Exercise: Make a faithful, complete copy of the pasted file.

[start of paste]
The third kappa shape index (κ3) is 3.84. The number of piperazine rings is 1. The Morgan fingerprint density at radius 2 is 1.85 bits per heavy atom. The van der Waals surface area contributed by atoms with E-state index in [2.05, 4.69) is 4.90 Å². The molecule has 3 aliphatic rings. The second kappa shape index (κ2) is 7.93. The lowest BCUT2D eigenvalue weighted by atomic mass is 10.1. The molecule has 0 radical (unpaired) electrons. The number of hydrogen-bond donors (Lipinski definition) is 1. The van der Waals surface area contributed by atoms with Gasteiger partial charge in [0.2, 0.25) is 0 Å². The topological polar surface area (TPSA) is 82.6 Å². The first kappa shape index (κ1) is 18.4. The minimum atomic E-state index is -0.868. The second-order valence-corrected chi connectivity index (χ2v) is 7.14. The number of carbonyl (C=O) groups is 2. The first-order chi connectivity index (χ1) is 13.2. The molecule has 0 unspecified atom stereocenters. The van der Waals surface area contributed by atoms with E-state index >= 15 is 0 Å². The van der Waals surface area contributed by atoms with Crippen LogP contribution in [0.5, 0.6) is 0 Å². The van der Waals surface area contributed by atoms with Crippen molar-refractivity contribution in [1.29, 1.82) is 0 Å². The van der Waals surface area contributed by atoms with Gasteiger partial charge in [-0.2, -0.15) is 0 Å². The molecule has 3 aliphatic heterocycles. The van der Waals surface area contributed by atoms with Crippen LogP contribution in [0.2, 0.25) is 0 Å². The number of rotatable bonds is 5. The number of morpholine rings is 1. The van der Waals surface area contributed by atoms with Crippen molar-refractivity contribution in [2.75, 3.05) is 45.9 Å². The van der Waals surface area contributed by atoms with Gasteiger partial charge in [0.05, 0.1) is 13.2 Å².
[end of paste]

The third kappa shape index (κ3) is 3.84. The number of piperazine rings is 1. The Morgan fingerprint density at radius 2 is 1.85 bits per heavy atom. The van der Waals surface area contributed by atoms with E-state index in [2.05, 4.69) is 4.90 Å². The molecule has 3 aliphatic rings. The second kappa shape index (κ2) is 7.93. The lowest BCUT2D eigenvalue weighted by atomic mass is 10.1. The molecule has 0 radical (unpaired) electrons. The number of hydrogen-bond donors (Lipinski definition) is 1. The van der Waals surface area contributed by atoms with Gasteiger partial charge in [0.2, 0.25) is 0 Å². The topological polar surface area (TPSA) is 82.6 Å². The first kappa shape index (κ1) is 18.4. The minimum atomic E-state index is -0.868. The second-order valence-corrected chi connectivity index (χ2v) is 7.14. The number of carbonyl (C=O) groups is 2. The first-order chi connectivity index (χ1) is 13.2. The molecule has 0 unspecified atom stereocenters. The van der Waals surface area contributed by atoms with E-state index >= 15 is 0 Å². The van der Waals surface area contributed by atoms with Crippen LogP contribution in [0.5, 0.6) is 0 Å². The van der Waals surface area contributed by atoms with Crippen molar-refractivity contribution in [1.29, 1.82) is 0 Å². The van der Waals surface area contributed by atoms with Gasteiger partial charge in [-0.2, -0.15) is 0 Å². The molecule has 3 aliphatic heterocycles. The van der Waals surface area contributed by atoms with Crippen LogP contribution in [0.2, 0.25) is 0 Å². The number of rotatable bonds is 5. The number of morpholine rings is 1. The van der Waals surface area contributed by atoms with Crippen molar-refractivity contribution in [2.75, 3.05) is 45.9 Å². The van der Waals surface area contributed by atoms with Gasteiger partial charge in [0.05, 0.1) is 13.2 Å².